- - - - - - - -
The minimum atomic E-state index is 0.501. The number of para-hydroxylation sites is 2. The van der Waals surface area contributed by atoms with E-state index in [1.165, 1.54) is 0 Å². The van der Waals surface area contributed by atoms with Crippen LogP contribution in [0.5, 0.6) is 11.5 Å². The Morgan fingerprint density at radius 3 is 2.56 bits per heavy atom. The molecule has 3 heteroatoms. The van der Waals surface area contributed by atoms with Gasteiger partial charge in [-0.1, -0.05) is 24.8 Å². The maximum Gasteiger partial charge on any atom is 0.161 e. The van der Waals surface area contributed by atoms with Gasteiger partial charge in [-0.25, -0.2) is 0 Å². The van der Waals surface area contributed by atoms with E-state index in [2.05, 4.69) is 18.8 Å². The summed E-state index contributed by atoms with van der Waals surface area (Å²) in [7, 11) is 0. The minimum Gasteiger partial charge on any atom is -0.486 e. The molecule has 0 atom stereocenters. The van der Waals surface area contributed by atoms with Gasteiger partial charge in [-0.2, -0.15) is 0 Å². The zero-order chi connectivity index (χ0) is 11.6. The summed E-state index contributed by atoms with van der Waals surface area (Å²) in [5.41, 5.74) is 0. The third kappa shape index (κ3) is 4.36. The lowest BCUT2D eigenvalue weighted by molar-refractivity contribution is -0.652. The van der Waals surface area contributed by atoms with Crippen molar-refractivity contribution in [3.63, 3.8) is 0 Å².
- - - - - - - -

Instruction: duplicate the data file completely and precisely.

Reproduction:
The minimum atomic E-state index is 0.501. The number of para-hydroxylation sites is 2. The van der Waals surface area contributed by atoms with E-state index in [1.165, 1.54) is 0 Å². The van der Waals surface area contributed by atoms with Crippen LogP contribution in [0.5, 0.6) is 11.5 Å². The Morgan fingerprint density at radius 3 is 2.56 bits per heavy atom. The molecule has 3 heteroatoms. The van der Waals surface area contributed by atoms with Gasteiger partial charge in [-0.1, -0.05) is 24.8 Å². The maximum Gasteiger partial charge on any atom is 0.161 e. The van der Waals surface area contributed by atoms with Gasteiger partial charge in [-0.25, -0.2) is 0 Å². The van der Waals surface area contributed by atoms with E-state index in [2.05, 4.69) is 18.8 Å². The summed E-state index contributed by atoms with van der Waals surface area (Å²) in [7, 11) is 0. The minimum Gasteiger partial charge on any atom is -0.486 e. The molecule has 0 atom stereocenters. The van der Waals surface area contributed by atoms with Gasteiger partial charge in [-0.2, -0.15) is 0 Å². The zero-order chi connectivity index (χ0) is 11.6. The summed E-state index contributed by atoms with van der Waals surface area (Å²) in [5.41, 5.74) is 0. The third kappa shape index (κ3) is 4.36. The lowest BCUT2D eigenvalue weighted by molar-refractivity contribution is -0.652. The van der Waals surface area contributed by atoms with Crippen molar-refractivity contribution in [3.63, 3.8) is 0 Å².